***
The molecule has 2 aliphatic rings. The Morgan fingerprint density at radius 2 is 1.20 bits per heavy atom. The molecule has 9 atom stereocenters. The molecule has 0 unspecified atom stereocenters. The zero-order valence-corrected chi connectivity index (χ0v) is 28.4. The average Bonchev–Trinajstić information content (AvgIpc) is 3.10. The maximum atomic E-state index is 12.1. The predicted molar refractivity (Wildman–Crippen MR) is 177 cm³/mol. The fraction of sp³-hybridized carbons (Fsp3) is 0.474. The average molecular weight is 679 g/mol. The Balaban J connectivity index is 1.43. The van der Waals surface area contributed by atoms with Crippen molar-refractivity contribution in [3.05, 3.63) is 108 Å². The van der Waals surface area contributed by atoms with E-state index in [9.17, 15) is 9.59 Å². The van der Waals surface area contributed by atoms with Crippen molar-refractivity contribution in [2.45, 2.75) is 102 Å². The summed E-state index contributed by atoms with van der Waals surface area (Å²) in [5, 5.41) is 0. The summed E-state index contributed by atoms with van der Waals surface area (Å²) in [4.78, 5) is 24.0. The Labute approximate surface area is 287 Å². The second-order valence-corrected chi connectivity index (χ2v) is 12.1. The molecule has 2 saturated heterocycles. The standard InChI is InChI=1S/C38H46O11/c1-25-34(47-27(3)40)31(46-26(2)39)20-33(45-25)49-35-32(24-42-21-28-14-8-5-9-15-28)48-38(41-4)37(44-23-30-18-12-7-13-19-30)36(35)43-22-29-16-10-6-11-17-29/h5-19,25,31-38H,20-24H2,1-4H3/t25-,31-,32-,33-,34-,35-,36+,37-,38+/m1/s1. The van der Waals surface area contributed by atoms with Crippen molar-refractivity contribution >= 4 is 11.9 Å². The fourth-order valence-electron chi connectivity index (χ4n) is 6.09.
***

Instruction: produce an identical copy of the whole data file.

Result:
The molecule has 2 aliphatic rings. The Morgan fingerprint density at radius 2 is 1.20 bits per heavy atom. The molecule has 9 atom stereocenters. The molecule has 0 unspecified atom stereocenters. The zero-order valence-corrected chi connectivity index (χ0v) is 28.4. The average Bonchev–Trinajstić information content (AvgIpc) is 3.10. The maximum atomic E-state index is 12.1. The predicted molar refractivity (Wildman–Crippen MR) is 177 cm³/mol. The fraction of sp³-hybridized carbons (Fsp3) is 0.474. The average molecular weight is 679 g/mol. The Balaban J connectivity index is 1.43. The van der Waals surface area contributed by atoms with Crippen molar-refractivity contribution in [3.05, 3.63) is 108 Å². The van der Waals surface area contributed by atoms with E-state index in [9.17, 15) is 9.59 Å². The van der Waals surface area contributed by atoms with Crippen molar-refractivity contribution in [2.45, 2.75) is 102 Å². The summed E-state index contributed by atoms with van der Waals surface area (Å²) in [5, 5.41) is 0. The summed E-state index contributed by atoms with van der Waals surface area (Å²) in [4.78, 5) is 24.0. The Labute approximate surface area is 287 Å². The second-order valence-corrected chi connectivity index (χ2v) is 12.1. The molecule has 2 saturated heterocycles. The standard InChI is InChI=1S/C38H46O11/c1-25-34(47-27(3)40)31(46-26(2)39)20-33(45-25)49-35-32(24-42-21-28-14-8-5-9-15-28)48-38(41-4)37(44-23-30-18-12-7-13-19-30)36(35)43-22-29-16-10-6-11-17-29/h5-19,25,31-38H,20-24H2,1-4H3/t25-,31-,32-,33-,34-,35-,36+,37-,38+/m1/s1. The van der Waals surface area contributed by atoms with Crippen molar-refractivity contribution >= 4 is 11.9 Å². The fourth-order valence-electron chi connectivity index (χ4n) is 6.09.